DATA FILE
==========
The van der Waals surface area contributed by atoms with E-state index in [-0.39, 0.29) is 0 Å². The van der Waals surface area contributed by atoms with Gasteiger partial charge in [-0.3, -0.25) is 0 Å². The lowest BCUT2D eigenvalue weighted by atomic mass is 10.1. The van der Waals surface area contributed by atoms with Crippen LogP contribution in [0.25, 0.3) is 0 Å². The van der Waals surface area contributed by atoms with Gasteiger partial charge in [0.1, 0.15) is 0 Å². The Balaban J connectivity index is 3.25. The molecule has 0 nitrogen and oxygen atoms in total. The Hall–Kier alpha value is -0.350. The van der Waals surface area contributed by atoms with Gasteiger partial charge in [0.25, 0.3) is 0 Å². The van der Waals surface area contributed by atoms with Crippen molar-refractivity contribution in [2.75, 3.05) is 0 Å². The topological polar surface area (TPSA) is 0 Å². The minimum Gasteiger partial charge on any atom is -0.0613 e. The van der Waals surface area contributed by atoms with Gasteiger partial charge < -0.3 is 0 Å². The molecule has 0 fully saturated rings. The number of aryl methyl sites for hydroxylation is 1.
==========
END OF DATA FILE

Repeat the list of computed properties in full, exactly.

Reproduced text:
The van der Waals surface area contributed by atoms with E-state index in [-0.39, 0.29) is 0 Å². The van der Waals surface area contributed by atoms with Gasteiger partial charge in [-0.3, -0.25) is 0 Å². The lowest BCUT2D eigenvalue weighted by atomic mass is 10.1. The van der Waals surface area contributed by atoms with Crippen LogP contribution in [0.25, 0.3) is 0 Å². The van der Waals surface area contributed by atoms with Gasteiger partial charge in [0.1, 0.15) is 0 Å². The Balaban J connectivity index is 3.25. The molecule has 0 nitrogen and oxygen atoms in total. The Hall–Kier alpha value is -0.350. The van der Waals surface area contributed by atoms with Gasteiger partial charge in [0.25, 0.3) is 0 Å². The van der Waals surface area contributed by atoms with Crippen molar-refractivity contribution in [2.75, 3.05) is 0 Å². The topological polar surface area (TPSA) is 0 Å². The minimum Gasteiger partial charge on any atom is -0.0613 e. The van der Waals surface area contributed by atoms with Gasteiger partial charge < -0.3 is 0 Å². The molecule has 0 fully saturated rings. The number of aryl methyl sites for hydroxylation is 1.